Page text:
Global call for papers: “Military Perspectives on International Humanitarian Law”

* This call for papers is now closed. *

Call for Papers: “Military Perspectives on International Humanitarian Law”

Deadline for Proposals: 30 September 2023

Confirmation of the status of your proposal: 31 October 2023

Deadline for Full Papers: 15 February 2024

International humanitarian law (IHL) – the body of international law that regulates armed conflict – represents a balancing of priorities that have often been seen as in tension: military necessity, on the one hand, and considerations of humanity, on the other. Inherent in this balancing is the idea that military necessity and humanitarian imperatives are equally valid priorities that can be accommodated under the same legal framework to achieve related goals – allowing the military to fight effectively while avoiding needless suffering and destruction.

Accordingly, the negotiation of IHL treaties involves diplomats, representatives of the humanitarian community, and the armed forces working together to find common ground. Without military participation in such negotiation, the resulting law would have difficulty achieving buy-in among those fighting wars. And absent the involvement of the humanitarian community, it is unlikely that IHL would be trusted to reduce armed conflict’s brutality. By working together, the armed forces and the humanitarian community have crafted a body of law that effectively balances oft-competing priorities and optimizes military necessity and humanitarian considerations.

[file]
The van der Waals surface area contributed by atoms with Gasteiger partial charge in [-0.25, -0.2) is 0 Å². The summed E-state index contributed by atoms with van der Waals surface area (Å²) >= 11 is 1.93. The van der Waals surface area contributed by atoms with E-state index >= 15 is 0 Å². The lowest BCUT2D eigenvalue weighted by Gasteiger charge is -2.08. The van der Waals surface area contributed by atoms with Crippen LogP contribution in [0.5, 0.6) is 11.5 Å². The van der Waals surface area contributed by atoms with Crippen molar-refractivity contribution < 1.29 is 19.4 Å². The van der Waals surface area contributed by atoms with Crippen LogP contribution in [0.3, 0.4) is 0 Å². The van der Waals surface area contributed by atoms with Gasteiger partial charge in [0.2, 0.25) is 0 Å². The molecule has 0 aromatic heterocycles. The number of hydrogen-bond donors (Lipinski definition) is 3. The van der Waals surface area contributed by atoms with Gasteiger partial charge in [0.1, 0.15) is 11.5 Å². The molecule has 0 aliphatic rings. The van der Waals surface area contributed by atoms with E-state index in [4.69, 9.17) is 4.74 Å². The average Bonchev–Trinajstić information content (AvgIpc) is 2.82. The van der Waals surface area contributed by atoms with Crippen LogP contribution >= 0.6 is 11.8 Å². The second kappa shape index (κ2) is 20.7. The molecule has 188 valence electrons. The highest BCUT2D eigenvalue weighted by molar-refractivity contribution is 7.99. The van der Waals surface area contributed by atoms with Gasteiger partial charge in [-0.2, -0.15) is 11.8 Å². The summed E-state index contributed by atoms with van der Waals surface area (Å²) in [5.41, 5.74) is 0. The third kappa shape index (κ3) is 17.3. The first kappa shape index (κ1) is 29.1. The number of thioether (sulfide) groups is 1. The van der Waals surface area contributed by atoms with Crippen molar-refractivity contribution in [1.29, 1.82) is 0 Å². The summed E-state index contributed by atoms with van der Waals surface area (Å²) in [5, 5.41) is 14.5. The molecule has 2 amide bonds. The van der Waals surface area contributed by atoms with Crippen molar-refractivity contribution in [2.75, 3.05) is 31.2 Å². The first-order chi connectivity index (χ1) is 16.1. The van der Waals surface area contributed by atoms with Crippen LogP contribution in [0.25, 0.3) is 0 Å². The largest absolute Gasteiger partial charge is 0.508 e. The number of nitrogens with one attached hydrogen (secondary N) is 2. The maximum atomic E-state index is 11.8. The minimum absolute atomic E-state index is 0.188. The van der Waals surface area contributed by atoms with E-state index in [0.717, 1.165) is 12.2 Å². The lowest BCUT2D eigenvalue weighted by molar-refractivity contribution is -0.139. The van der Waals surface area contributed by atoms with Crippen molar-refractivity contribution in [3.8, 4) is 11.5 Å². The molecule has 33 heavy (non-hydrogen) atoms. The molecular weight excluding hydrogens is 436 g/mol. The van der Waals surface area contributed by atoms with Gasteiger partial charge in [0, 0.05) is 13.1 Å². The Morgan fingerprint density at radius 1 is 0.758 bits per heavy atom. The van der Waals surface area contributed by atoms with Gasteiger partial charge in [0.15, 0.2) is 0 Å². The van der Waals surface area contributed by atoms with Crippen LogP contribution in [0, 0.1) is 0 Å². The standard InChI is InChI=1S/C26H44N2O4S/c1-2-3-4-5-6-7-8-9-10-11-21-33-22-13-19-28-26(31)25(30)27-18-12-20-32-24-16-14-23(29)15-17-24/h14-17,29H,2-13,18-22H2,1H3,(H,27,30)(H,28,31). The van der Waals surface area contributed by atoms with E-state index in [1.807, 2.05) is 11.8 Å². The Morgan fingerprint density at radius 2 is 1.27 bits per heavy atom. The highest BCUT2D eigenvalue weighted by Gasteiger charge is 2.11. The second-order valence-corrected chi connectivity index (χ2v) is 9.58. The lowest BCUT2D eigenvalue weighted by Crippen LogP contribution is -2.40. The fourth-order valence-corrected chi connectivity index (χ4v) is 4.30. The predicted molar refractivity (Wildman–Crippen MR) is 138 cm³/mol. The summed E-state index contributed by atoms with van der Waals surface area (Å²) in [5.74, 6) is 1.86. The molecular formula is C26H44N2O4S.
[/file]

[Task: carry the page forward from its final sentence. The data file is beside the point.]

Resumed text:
But, over the last few decades, this dynamic has been characterized by a growing proliferation of civilian experts who write about IHL in the public sphere – including in the Review. At the same time, there has been a decline in participation by members of the armed forces in the public IHL dialogue. As a result, the invaluable input of those with real-world experience in applying and implementing the law has weakened.

In response, the Review is launching this call for papers to encourage military practitioners to contribute their practical perspectives on key IHL issues. Therefore, we especially invite those with current or past military experience in the practical application or interpretation of IHL to submit proposals for contributions to the Review that deal with the rules governing armed conflict, including the conduct of hostilities.

Our overarching question is simple: What messages from the perspective of those with military experience does the Review’s global audience of academics and humanitarians need to hear?

Your proposal can address a wide range of topics. We are interested in both reflective and practical (and potentially highly specific) papers. 


On the practical side, for example, you might discuss:

1.    How do you apply the rules of war in practice in modern armed conflict?

2.    What topics deserve further regulation, and what should that regulation look like?

3.    How do and should militaries consider and apply human rights law during armed conflict?

4.    How do and should militaries review modern and emerging means and methods of warfare in the context of IHL?